As we continue our Winter Riding Series with Helen Jenkins, we visit the topic which is never really in our thoughts until it lands on our plate and stops us from enjoying the riding we love.

Injury is, of course, a very real possibility in any sport and when the weather is colder easily preventable injuries occur which disrupt this riding and hold us back on making future plans. Whether you're riding in competition or just for fun, Helen's tips on coming back from injury and staying back are key for lots of happy times in the saddle. 

"One of the hardest parts of being an elite athlete - or any person who is motivated and working towards a goal; a race, an event, or other goals - is being stopped in your tracks with no forward progression! 

 Injury or illness is the most common problem that stops many of us. Unfortunately, with regards to illness, we can’t do too much other than rest, recover and try and boost our immune system. Injury, however, is something that we can take proactive steps to prevent. Or when injured, positive steps to help us recover quicker and back on track to reach our goals."

 "I have dealt with so many injuries and setbacks in my career, most relate to a back problem. I eventually ended up having back surgery to correct the issue as it was affecting my day-to-day life and not just my sporting performance. But I have become an expert at dealing with injuries and rehab, prehab - anything I can go do to keep my body functioning.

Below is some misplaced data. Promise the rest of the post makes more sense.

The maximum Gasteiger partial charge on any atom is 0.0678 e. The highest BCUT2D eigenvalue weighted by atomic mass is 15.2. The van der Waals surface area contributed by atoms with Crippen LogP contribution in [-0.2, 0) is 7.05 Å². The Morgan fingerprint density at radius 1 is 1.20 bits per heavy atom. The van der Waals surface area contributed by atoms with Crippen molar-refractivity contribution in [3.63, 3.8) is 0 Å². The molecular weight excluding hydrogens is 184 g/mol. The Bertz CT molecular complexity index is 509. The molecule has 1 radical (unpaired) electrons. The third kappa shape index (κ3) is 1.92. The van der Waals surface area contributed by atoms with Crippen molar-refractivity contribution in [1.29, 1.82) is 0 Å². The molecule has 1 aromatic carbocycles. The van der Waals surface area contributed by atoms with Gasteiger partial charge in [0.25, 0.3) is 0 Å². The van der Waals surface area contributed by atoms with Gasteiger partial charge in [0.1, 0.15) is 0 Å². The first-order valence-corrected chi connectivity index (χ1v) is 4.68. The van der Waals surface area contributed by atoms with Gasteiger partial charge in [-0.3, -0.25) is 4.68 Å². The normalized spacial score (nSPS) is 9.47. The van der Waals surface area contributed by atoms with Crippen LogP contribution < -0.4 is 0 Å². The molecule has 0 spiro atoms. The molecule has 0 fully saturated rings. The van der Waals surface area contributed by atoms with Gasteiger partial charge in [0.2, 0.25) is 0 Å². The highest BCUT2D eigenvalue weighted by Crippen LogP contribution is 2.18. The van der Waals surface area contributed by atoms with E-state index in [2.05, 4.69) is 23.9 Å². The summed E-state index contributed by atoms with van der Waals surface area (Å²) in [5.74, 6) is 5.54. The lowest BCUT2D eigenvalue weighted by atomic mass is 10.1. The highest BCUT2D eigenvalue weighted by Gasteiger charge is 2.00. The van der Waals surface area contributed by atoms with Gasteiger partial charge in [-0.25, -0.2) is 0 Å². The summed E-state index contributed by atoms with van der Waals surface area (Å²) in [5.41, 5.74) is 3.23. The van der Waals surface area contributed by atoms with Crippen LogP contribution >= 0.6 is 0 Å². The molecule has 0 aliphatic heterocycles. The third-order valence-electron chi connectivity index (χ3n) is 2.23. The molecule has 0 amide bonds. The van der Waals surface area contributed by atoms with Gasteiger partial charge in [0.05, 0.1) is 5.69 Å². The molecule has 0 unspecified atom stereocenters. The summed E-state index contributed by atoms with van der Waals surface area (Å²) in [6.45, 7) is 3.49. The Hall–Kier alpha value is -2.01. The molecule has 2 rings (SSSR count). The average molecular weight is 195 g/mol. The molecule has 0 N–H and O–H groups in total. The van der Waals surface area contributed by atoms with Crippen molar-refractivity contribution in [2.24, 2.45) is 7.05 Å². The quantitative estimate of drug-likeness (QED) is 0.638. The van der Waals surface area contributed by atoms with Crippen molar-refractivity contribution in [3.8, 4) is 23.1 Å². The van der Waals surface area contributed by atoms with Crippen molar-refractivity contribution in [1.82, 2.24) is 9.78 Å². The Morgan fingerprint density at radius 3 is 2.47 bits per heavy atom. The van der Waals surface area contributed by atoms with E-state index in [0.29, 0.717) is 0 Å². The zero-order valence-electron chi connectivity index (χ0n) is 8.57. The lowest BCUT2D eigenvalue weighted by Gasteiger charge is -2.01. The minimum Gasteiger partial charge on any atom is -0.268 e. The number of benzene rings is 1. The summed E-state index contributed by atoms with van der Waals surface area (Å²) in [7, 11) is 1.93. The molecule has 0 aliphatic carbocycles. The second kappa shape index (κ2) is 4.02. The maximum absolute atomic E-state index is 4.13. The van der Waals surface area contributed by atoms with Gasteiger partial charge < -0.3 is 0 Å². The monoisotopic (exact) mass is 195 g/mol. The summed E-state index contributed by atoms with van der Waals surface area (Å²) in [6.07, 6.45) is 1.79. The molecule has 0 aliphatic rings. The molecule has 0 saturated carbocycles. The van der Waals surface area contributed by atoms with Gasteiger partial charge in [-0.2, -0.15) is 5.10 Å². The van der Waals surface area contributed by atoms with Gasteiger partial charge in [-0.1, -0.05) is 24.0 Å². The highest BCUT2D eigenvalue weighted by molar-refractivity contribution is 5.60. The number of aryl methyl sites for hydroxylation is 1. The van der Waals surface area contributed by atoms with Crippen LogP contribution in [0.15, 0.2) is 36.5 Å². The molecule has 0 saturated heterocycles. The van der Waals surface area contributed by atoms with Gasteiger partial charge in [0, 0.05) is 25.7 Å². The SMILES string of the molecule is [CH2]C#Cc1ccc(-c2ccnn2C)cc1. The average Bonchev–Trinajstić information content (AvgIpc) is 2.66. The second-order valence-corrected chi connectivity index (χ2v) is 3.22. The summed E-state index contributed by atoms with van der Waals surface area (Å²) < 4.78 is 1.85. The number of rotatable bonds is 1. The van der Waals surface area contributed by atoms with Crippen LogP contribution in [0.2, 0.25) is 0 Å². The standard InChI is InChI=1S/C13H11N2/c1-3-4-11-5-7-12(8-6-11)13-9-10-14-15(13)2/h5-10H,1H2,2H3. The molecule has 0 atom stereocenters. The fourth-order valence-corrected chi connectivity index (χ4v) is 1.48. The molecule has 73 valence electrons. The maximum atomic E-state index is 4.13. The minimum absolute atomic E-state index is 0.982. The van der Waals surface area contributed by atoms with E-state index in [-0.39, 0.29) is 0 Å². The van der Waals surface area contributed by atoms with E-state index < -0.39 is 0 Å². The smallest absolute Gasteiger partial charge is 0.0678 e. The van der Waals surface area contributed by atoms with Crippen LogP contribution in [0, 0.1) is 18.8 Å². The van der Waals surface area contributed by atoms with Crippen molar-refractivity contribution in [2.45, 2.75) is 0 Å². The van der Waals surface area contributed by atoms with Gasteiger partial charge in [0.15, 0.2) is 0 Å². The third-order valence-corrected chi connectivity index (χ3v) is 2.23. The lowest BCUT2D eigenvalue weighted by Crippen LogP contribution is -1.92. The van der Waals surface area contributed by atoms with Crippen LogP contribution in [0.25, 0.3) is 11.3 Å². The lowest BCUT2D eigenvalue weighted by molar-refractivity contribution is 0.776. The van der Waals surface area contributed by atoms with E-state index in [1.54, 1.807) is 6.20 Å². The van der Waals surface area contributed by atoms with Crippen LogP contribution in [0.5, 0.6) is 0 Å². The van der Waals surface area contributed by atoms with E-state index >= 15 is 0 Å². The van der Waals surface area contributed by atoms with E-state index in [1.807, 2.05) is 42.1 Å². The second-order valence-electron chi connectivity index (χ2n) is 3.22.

My love is training, exercising, being outside, feeling fit, pushing myself hard in training. Do I want to be messing around doing exercises before sessions or after sessions? No, I hate it. It is not the enjoyable part of the day for me, but I have learned from years of experience that those five minutes spent before and after a session doing prehab/rehab, regular strength sessions make the difference between being injured and being able to keep progressing and racing. Please don’t make the same mistakes as me!"

Helen Jenkins riding for Vitus Bikes

The common reasons we break down from injury and let’s be honest most of us have done them at some point!

  • Increasing load too quickly: This is commonly done on return from injury or after a period of training. We are dying to get back to exercise quickly, to feel fit again, and rush things. I would advise a gradual build-up after injury/time off, it feels pointless at times. Why bother doing such a short session but the more gradual the build the less likelihood of the body breaking down (this probably relates more to running as the weight-bearing nature of running causes more injuries) 
  • Weekly load is too high: It is worth monitoring your training; distances/hours/ perceived effort, in sessions. If you do too many weeks of high load and lots of intensity without realising your body may not cope. Try to balance the load of training, build in easier weeks, days off.